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(L-R) Mackenna, Nash and Jace Brunner mine Sean Joseph Challis Jemma and Mila Smith Indigo and Kate Wallace dragline mining csg Construction Greg Byrne, Downing; Ian Reed, QNP Zoe with Santa (L-R) Lauren-Jade, Lucy and Marc Atkinson Steve Beale and Chris Dunphy, MIPEC Patty and Santa Aboutusgenericimage_3
(L-R) Mackenna, Nash and Jace Brunner mine Sean Joseph Challis Jemma and Mila Smith Indigo and Kate Wallace dragline mining csg Construction Greg Byrne, Downing; Ian Reed, QNP Zoe with Santa (L-R) Lauren-Jade, Lucy and Marc Atkinson Steve Beale and Chris Dunphy, MIPEC

Sam Walsh’s departing bombshell
RIO Tinto asks (forces) local business to carry them.
Wednesday 06 April 2016  

Central Queensland business servicing Rio Tinto are scrambling to come up with a plan for the future following the company's bombshell announcement this week that their new payment terms are more than 120 days for large contractors and 60 days for smaller ones.

One contractor - who didn't want to be identified - told Shift Miner they had received notification of the new terms this week and were not sure how they could continue.

“These sort of terms make it extremely difficult for a business like ours to survive because we don't have access to vast amounts of borrowed capital, and we have to pay our people weekly,” she said.

“We don’t resent big business, Rio Tinto have been one of our most reliable clients and we realise it is tough for them at the moment, but a move like this just makes you think twice about the future of that relationship.

“The irritating part is that even 60 days isn’t accurate, the reality is the 60 days starts at the end of what they called an accumulation period, which they told me is just the end of the month.

“Why they just wouldn't just say 60 days end of month is beyond me, and just gets you thinking they are not honest about it.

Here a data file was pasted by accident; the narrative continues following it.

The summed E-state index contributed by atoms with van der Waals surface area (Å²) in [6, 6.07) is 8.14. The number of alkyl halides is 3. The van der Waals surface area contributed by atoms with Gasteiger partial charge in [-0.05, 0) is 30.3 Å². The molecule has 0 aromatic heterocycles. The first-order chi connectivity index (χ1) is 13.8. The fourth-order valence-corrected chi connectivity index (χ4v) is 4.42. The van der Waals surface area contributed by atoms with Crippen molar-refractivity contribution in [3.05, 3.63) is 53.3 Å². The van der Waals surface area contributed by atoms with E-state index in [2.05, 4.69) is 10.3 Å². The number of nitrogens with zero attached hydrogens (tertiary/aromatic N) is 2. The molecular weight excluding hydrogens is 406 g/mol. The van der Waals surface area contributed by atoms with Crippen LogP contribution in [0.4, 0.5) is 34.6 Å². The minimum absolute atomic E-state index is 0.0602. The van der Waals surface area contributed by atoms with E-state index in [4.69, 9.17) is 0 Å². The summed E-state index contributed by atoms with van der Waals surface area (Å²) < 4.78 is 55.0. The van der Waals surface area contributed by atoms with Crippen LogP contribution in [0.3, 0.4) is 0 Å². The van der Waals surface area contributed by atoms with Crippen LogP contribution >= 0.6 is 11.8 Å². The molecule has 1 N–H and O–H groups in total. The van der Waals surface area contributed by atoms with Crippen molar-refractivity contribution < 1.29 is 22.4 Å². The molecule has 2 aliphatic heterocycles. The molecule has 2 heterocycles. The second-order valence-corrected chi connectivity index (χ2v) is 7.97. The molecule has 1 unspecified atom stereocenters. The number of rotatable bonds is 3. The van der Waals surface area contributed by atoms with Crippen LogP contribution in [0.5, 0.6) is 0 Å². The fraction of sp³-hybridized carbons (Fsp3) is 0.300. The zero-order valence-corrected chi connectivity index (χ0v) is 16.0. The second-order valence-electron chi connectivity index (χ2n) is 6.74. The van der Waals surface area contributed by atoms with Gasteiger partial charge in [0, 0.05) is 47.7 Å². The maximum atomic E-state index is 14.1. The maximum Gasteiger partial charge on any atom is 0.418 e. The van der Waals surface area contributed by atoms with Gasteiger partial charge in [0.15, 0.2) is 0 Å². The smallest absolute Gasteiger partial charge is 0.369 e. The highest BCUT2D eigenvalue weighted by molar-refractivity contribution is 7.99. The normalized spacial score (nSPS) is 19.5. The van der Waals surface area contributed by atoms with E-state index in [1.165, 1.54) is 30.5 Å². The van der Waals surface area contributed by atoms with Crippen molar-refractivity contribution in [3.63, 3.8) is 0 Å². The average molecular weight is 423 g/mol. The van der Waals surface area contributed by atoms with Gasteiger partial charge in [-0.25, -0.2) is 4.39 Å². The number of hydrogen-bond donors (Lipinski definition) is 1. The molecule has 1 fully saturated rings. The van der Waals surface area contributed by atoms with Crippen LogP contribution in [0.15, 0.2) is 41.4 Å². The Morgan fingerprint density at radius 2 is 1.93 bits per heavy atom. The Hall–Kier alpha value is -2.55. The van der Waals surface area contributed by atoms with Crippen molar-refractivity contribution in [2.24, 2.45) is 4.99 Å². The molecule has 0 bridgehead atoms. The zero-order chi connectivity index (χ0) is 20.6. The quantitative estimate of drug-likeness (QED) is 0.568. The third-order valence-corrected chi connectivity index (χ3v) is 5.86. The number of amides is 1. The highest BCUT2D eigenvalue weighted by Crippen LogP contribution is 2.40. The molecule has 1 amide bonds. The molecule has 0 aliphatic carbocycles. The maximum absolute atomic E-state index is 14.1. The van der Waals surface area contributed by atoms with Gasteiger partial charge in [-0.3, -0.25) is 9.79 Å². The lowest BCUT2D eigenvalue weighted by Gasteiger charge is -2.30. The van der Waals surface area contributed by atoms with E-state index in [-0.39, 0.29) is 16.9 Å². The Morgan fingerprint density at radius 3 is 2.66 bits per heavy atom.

“The other fine print is the day of payment which is either the first or fifteenth of each month which means if everything goes to plan, the work you do this week wouldn't be paid until mid-July for a small contractor and in September for big ones.

“And in my experience payments rarely go to plan.”

In an email advising of the changes (viewed by Shift Miner) Rio Tinto’s outgoing CEO, Sam Walsh said the move was about sustaining the business for the future.

“We are taking the necessary steps to ensure that our business can continue to be a strong and reliable partner to our suppliers, customers, and stakeholders,” he says.

“As part of a range of measures that affect every part of our operations, we are making changes to our corporate payments policy.”

Rio Tinto has two coal mining operations in the Bowen Basin with the Kestrel mine near Emerald and the Hail Creek mine west of Mackay. It also has significant investment in Aluminium related businesses in Gladstone.

The announcement comes nine months after BMA advised local suppliers that it would be moving its terms from 30 to 60 days as it tried to manage cash flows during the current mining downturn.